Colon/Small Bowel

Subject Category: Colon/Small Bowel

Am J Gastroenterol 2014; 109:757–768; doi:10.1038/ajg.2014.55; published online 25 March 2014

Incidence and Prevalence of Celiac Disease and Dermatitis Herpetiformis in the UK Over Two Decades: Population-Based Study

Joe West PhD1,2, Kate M Fleming PhD1, Laila J Tata PhD1, Timothy R Card PhD1,2 and Colin J Crooks PhD1

  1. 1Division of Epidemiology and Public Health, City Hospital Campus, The University of Nottingham, Nottingham, UK
  2. 2NIHR Biomedical Research Unit in Gastrointestinal and Liver Disease, Nottingham University Hospitals NHS Trust, Nottingham, UK

Correspondence: Joe West, Division of Epidemiology and Public Health, City Hospital Campus, The University of Nottingham, Room B113 Clinical Sciences Building 2, Hucknall Road, Nottingham NG5 1PB, UK. E-mail:

Received 17 October 2013; Accepted 17 February 2014
Advance online publication 25 March 2014





Few studies have quantified the incidence and prevalence of celiac disease (CD) and dermatitis herpetiformis (DH) nationally and regionally by time and age groups. Understanding this epidemiology is crucial for hypothesizing about causes and quantifying the burden of disease.



Patients with CD or DH were identified in the Clinical Practice Research Datalink between 1990 and 2011. Incidence rates and prevalence were calculated by age, sex, year, and region of residence. Incidence rate ratios (IRR) adjusted for age, sex, and region were calculated with Poisson regression.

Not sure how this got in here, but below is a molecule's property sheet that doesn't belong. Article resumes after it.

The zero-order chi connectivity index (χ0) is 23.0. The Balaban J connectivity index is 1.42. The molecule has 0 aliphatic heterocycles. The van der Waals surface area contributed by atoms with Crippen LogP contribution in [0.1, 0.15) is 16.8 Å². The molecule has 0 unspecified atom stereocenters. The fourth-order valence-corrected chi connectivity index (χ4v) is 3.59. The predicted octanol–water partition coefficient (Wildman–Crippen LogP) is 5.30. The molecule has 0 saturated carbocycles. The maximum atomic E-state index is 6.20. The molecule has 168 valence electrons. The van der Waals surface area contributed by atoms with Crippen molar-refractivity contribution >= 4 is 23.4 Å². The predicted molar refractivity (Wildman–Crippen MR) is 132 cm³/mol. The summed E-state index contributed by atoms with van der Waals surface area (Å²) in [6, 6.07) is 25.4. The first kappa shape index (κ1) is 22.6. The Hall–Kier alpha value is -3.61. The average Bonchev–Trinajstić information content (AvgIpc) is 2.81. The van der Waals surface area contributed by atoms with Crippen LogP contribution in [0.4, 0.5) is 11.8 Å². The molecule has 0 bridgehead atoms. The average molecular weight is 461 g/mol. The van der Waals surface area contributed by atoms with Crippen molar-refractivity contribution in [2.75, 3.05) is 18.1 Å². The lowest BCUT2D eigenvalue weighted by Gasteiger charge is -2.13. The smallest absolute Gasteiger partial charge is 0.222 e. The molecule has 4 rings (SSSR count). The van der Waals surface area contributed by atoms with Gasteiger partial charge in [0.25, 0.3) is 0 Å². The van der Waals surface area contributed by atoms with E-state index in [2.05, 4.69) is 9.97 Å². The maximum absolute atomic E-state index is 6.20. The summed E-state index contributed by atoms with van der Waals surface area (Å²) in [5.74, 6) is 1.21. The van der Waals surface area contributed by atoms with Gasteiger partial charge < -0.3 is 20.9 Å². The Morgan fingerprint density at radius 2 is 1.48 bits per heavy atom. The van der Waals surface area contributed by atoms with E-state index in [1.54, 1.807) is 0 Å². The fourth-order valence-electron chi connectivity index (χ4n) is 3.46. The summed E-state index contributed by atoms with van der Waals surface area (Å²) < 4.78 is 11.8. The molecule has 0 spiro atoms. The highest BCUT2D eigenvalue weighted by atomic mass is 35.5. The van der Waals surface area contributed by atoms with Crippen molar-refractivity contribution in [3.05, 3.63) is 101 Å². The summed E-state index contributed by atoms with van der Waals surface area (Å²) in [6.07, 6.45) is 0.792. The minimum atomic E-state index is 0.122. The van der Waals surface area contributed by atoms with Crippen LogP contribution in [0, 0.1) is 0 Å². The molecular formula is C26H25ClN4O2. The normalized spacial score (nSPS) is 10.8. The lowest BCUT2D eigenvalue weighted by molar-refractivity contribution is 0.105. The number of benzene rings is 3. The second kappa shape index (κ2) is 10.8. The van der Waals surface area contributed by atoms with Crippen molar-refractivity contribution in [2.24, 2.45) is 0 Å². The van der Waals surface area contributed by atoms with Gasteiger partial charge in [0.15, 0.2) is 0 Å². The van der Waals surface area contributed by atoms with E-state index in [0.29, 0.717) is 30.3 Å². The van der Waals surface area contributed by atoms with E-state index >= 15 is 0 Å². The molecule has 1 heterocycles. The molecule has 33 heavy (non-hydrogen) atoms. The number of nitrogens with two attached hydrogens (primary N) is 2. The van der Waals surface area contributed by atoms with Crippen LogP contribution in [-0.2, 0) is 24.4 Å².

A total of 9,087 incident cases of CD and 809 incident cases of DH were identified. Between 1990 and 2011, the incidence rate of CD increased from 5.2 per 100,000 (95% confidence interval (CI), 3.8–6.8) to 19.1 per 100,000 person-years (95% CI, 17.8–20.5; IRR, 3.6; 95% CI, 2.7–4.8). The incidence of DH decreased over the same time period from 1.8 per 100,000 to 0.8 per 100,000 person-years (average annual IRR, 0.96; 95% CI, 0.94–0.97). The absolute incidence of CD per 100,000 person-years ranged from 22.3 in Northern Ireland to 10 in London. There were large regional variations in prevalence for CD but not DH.



We found a fourfold increase in the incidence of CD in the United Kingdom over 22 years, with large regional variations in prevalence. This contrasted with a 4% annual decrease in the incidence of DH, with minimal regional variations in prevalence. These contrasts could reflect differences in diagnosis between CD (serological diagnosis and case finding) and DH (symptomatic presentation) or the possibility that diagnosing and treating CD prevents the development of DH.